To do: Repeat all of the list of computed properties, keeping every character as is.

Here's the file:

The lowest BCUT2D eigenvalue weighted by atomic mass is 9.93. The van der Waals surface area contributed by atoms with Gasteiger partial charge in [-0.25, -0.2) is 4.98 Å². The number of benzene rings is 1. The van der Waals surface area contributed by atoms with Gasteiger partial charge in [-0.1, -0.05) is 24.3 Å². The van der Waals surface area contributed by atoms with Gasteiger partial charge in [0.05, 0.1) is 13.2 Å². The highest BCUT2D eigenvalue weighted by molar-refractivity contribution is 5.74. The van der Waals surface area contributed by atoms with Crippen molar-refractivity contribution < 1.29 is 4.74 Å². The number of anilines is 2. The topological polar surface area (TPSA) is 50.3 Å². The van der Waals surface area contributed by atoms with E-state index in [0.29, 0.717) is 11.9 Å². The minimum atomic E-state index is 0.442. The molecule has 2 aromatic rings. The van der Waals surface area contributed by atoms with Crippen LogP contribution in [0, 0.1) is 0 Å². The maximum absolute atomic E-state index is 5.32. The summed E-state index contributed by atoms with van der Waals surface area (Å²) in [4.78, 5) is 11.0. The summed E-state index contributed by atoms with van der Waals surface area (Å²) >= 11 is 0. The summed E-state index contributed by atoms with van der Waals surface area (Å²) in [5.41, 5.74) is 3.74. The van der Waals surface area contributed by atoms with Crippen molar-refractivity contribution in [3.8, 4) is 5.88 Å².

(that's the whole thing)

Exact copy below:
The lowest BCUT2D eigenvalue weighted by atomic mass is 9.93. The van der Waals surface area contributed by atoms with Gasteiger partial charge in [-0.25, -0.2) is 4.98 Å². The number of benzene rings is 1. The van der Waals surface area contributed by atoms with Gasteiger partial charge in [-0.1, -0.05) is 24.3 Å². The van der Waals surface area contributed by atoms with Gasteiger partial charge in [0.05, 0.1) is 13.2 Å². The highest BCUT2D eigenvalue weighted by molar-refractivity contribution is 5.74. The van der Waals surface area contributed by atoms with Crippen molar-refractivity contribution < 1.29 is 4.74 Å². The number of anilines is 2. The topological polar surface area (TPSA) is 50.3 Å². The van der Waals surface area contributed by atoms with E-state index in [0.29, 0.717) is 11.9 Å². The minimum atomic E-state index is 0.442. The molecule has 2 aromatic rings. The van der Waals surface area contributed by atoms with Crippen LogP contribution in [0, 0.1) is 0 Å². The maximum absolute atomic E-state index is 5.32. The summed E-state index contributed by atoms with van der Waals surface area (Å²) in [4.78, 5) is 11.0. The summed E-state index contributed by atoms with van der Waals surface area (Å²) >= 11 is 0. The summed E-state index contributed by atoms with van der Waals surface area (Å²) in [5.41, 5.74) is 3.74. The van der Waals surface area contributed by atoms with Crippen molar-refractivity contribution in [3.8, 4) is 5.88 Å².